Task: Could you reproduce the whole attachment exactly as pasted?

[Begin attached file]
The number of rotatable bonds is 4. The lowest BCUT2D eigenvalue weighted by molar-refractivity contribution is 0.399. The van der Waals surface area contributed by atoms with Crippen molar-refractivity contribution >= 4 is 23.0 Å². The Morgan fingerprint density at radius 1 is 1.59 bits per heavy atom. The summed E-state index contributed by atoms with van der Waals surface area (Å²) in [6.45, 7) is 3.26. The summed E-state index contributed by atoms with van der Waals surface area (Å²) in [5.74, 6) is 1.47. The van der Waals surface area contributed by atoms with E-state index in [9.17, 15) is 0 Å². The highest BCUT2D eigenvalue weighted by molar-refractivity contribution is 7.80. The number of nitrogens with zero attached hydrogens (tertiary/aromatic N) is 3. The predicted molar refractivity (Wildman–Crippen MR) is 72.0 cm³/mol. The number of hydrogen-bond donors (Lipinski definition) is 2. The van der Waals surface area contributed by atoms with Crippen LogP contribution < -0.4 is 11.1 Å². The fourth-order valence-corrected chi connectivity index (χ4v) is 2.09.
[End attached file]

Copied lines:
The number of rotatable bonds is 4. The lowest BCUT2D eigenvalue weighted by molar-refractivity contribution is 0.399. The van der Waals surface area contributed by atoms with Crippen molar-refractivity contribution >= 4 is 23.0 Å². The Morgan fingerprint density at radius 1 is 1.59 bits per heavy atom. The summed E-state index contributed by atoms with van der Waals surface area (Å²) in [6.45, 7) is 3.26. The summed E-state index contributed by atoms with van der Waals surface area (Å²) in [5.74, 6) is 1.47. The van der Waals surface area contributed by atoms with E-state index in [9.17, 15) is 0 Å². The highest BCUT2D eigenvalue weighted by molar-refractivity contribution is 7.80. The number of nitrogens with zero attached hydrogens (tertiary/aromatic N) is 3. The predicted molar refractivity (Wildman–Crippen MR) is 72.0 cm³/mol. The number of hydrogen-bond donors (Lipinski definition) is 2. The van der Waals surface area contributed by atoms with Crippen LogP contribution < -0.4 is 11.1 Å². The fourth-order valence-corrected chi connectivity index (χ4v) is 2.09.